By Araceli Cruz
By Tessa Stuart
By Anna Merlan
By Keegan Hamilton
By Albert Samaha
By Village Voice staff
By Tessa Stuart
By Albert Samaha
But the group has made its reputation with politically charged content similar to what they offered last Wednesday. Upon taking the stage, M-1's cohort, stic.man, greeted the cheering crowd with the announcement: "We just got back from Cuba, y'all!" The duo proceeded to admire women "who look fly in clothes that are comfortable" and extol the virtues of "fresh fruit and whole wheat" and "tofu." But before long they were urging the crowd to say "Fuck Giuliani!" which it did with great enthusiasm. And deferring to popular demand, they closed their brief set with "Cop Shot""Cop shot, cop shot . . . keep shooting my people/we will shoot back . . . another dead pig knocked straight off my block/Cop shot, cop shot, cop shot/black cop, white cop, all cop."
That song, according to Bandele, also got Black August turned away from Wetlands, "what we considered to be a politically conscious venue" and where dead prez has performed in the past. Supporters say the duo is now unwelcome at all the major performance spots in the city.
"It would be naive to think it is not possible" that police pressure put dead prez on the city's performance blacklist, Adams says. Indeed, activists cite numerous instances in recent years of police displeasure at musician critics, especially when the name of death row inmate and alleged cop-killer Mumia Abu-Jamal is involved. A 6000-strong Mumia rally this May at Madison Square Garden, where artists like Mos Def performed, drew over 100 PBA members who staged a counterprotest. Less visible, says Connie Julian of the Artists Network of Refuse and Resist, was the refusal of some security companies, staffed largely by off-duty cops, to work the event, which seriously complicated preparations for the rally.
A January 1999 Rage Against the Machine benefit for Mumia in New Jersey was similarly protested by police and government officials. And this June, Bruce Springsteen's reference to the shooting of Amadou Diallo in the song "American Skin" brought PBA protesters back to the Garden. The national Fraternal Order of Police has compiled a list of hundreds of artists, celebrities, and venues associated with Mumia-supportive efforts for "identification purposes," including numerous hip-hop groups.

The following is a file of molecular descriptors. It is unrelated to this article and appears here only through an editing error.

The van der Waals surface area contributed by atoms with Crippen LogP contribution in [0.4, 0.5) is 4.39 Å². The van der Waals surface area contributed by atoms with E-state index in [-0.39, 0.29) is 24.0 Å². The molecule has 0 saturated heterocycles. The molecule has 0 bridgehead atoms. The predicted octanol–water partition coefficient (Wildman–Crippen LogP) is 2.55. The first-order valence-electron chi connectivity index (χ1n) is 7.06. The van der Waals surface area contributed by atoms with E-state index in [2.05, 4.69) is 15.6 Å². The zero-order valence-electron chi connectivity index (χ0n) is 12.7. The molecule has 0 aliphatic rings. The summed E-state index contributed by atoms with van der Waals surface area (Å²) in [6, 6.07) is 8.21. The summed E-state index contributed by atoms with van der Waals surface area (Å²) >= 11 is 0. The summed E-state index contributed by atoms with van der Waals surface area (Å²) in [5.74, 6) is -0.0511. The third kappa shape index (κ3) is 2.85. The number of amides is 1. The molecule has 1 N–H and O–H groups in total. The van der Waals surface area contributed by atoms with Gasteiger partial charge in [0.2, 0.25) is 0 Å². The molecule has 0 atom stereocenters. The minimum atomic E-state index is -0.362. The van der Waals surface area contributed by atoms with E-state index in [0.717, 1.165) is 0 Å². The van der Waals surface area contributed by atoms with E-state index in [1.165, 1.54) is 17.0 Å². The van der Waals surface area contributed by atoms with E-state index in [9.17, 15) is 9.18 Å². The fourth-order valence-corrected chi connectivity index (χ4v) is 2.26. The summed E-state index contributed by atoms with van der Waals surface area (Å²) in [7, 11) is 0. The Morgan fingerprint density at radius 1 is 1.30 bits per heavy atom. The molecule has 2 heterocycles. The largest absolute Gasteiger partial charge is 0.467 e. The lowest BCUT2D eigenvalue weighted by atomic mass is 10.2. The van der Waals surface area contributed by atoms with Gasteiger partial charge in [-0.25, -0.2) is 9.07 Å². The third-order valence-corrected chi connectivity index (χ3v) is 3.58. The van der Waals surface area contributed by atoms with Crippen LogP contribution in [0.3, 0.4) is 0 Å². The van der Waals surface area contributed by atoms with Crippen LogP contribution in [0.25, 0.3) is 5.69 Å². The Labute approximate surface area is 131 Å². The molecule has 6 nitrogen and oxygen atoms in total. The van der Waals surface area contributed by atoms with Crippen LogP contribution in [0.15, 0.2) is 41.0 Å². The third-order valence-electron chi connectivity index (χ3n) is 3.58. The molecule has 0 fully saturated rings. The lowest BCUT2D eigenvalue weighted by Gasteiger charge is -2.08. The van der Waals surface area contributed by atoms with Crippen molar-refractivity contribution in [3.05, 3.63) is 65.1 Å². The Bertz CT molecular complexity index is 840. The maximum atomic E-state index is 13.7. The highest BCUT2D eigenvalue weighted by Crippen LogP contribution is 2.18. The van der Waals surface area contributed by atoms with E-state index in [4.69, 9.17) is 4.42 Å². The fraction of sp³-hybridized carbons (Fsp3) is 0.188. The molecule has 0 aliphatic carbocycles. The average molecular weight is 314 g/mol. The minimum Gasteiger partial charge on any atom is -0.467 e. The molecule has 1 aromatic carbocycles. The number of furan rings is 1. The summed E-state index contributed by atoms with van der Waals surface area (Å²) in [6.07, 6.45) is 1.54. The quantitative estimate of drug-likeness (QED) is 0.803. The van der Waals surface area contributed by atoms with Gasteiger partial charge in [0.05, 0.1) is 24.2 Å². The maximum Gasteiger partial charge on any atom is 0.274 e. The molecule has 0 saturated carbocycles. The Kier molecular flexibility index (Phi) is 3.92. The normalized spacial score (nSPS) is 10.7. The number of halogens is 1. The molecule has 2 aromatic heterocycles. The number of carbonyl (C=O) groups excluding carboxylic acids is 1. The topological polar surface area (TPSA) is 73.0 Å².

Dead prez's troubles remind supporters of the controversy that surrounded once political acts such as Public Enemy, KRS-One, Ice-Twho in 1992 debuted "Cop Killer," which protests racial profilingand N.W.A., whose 1998 "Fuck tha Police" prompted the FBI to warn off the record company.
Indeed many identify, on law enforcement's side, not only an objection to lyrical content, but also a criminalization of hip-hop as a genre and culture. One music promoter declared that not a single sizable stage in the city since the closing of Tramps has been friendly to hip-hop acts. And Adams says, "The hip-hop community has been classified as enemy of the state by law enforcement agencies. It comes down to everything from their dress code to their lyrics." But, he argues, "Hip-hop is no different than any other art form, any other culture, any other group of youths attempting to express themselves."
Yet dead prez stands out from the majority of current commercial hip-hop acts. They belong to the National People's Democratic Uhuru movement, a spin-off of the Black Panther-influenced Afrikan People's Socialist Party. Their performances are peppered with shout-outs to the Cuban hip-hop scene and Assata Shakur. The rhetoric of radical politics pervades their every sentence. ("It's bigger than Irving Plaza. It's bigger than S.O.B.'s or Bowery Ballroom," says M-1. "They're only representations of the ruling class. The police are only representations of the ruling class.") Reacting to Black August's decision to protest the dead prez ban by pulling out of Irving Plaza and sacrificing major performers and money, stic.man declares, "That's solidarity."